Research Helps Midwest Farmers Expand into New
Markets By Linda
April 29, 1999
WASHINGTON, April 29--Growing nitrogen-fixing alfalfa is
not only good for the soil, but it also may help Midwest farmers reap economic
benefits and supply materials for new industrial uses.
Richard G. Koegel, an agricultural engineer with
USDAs Agricultural Research Service in
Madison, Wisconsin, and University of
Wisconsin researchers are the first scientists to make lactic acid from
alfalfa. Lactic acid, now used in foods as a flavoring or preservative, could
become a key ingredient in biodegradable plastics, Koegel said.
Producing quality products from agricultural crops without
depleting our land is the cornerstone of sustainable agriculture for all
farmers--big and small, says ARS
administrator Floyd P. Horn. Sustainable agriculture helps farmers put
more money in their pockets and less into production costs for fertilizers and
Alfalfa is valuable in sustainable agriculture because it fixes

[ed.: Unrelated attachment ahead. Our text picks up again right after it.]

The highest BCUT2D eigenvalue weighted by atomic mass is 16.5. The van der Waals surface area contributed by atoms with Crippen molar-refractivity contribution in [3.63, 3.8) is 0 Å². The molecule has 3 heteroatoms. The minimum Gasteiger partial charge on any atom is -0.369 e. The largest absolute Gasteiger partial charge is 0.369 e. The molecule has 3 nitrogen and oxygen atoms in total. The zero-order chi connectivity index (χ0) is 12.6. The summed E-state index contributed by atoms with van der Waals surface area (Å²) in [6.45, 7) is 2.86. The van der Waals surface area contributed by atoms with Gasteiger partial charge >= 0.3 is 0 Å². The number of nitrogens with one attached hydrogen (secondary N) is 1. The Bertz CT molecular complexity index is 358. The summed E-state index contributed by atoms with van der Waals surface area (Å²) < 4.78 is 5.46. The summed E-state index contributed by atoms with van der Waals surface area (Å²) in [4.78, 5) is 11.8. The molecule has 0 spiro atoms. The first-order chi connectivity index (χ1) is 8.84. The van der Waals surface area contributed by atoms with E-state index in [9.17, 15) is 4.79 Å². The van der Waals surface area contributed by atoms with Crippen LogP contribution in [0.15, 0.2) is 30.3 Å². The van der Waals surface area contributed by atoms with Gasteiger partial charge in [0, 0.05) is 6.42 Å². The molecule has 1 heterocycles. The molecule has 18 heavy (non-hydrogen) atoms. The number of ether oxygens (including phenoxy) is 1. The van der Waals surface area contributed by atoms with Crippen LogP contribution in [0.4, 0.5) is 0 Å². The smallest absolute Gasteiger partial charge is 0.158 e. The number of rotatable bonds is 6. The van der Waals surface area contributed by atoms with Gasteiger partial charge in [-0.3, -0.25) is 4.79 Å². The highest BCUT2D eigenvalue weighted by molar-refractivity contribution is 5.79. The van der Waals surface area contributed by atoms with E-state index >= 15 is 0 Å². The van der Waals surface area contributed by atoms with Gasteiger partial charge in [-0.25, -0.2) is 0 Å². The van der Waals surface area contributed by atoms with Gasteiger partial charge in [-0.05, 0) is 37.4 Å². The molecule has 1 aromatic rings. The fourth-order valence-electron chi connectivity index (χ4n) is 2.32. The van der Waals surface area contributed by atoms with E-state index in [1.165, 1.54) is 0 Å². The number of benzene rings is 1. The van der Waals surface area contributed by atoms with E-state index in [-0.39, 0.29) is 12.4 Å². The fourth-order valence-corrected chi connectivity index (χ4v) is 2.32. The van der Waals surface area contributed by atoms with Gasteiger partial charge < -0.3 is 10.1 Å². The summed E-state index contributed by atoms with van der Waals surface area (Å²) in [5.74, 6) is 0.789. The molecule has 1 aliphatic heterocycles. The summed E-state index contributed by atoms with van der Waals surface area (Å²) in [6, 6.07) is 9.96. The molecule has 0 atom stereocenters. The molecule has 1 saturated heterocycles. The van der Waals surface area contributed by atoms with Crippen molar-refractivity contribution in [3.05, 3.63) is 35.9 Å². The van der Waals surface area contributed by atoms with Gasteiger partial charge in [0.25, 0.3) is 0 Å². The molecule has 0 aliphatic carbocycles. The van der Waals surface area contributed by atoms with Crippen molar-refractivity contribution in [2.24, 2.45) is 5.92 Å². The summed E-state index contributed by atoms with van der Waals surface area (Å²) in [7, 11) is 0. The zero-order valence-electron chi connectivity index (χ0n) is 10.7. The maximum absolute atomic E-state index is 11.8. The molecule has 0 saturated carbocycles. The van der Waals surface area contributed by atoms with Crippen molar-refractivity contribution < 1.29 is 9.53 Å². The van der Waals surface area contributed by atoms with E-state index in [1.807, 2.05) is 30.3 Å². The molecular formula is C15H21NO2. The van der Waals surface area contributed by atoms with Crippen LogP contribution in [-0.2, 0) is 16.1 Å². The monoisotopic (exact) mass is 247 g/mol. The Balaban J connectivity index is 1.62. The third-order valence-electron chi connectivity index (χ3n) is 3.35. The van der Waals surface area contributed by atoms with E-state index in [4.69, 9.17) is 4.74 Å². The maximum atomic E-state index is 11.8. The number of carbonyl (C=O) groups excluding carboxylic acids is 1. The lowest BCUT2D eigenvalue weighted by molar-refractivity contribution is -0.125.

its own nitrogen. That means farmers dont have to add nitrogen
fertilizer, thus saving money. Previous ARS studies have demonstrated that
farmers can reap higher yields of corn and soybeans when they plant those crops
in rotation with alfalfa.
Extracting lactic acid from alfalfa would give farmers added
incentive to grow the crop. Lactic acid is now made synthetically with
chemicals or organically as a byproduct of corn fermentation. More than half of
the U.S. lactic acid market--about 50,000 tons--is currently imported.
Koegel has devised a method for making lactic acid from alfalfa
fiber, which is left after the juice is extracted from fresh herbage. His
laboratory trials have produced yields of lactic acid as high as 60 percent.
Koegel is based at the U.S. Dairy Forage Research Center on
the campus of the University of Wisconsin, Madison. Cooperative research
between ARS and the University of Wisconsin has also produced industrially
valuable enzymes from transgenic alfalfa. After extracting the juice from fresh
herbage, the researchers have made other high-value products, including food-
and feed-grade proteins, and nutritionally valuable substances called
carotenoids. All these products from alfalfa have a value between $1,000 to
$2,000 per acre annually.
A story about the lactic acid research appears in the May issue of
ARS monthly magazine. The article is available on the web at:
Scientific contact: Richard G. Koegel,
ARS U.S. Dairy Forage Research Center, Madison, Wis., 53706, phone (608)
264-5149, fax (608) 264-5275, firstname.lastname@example.org.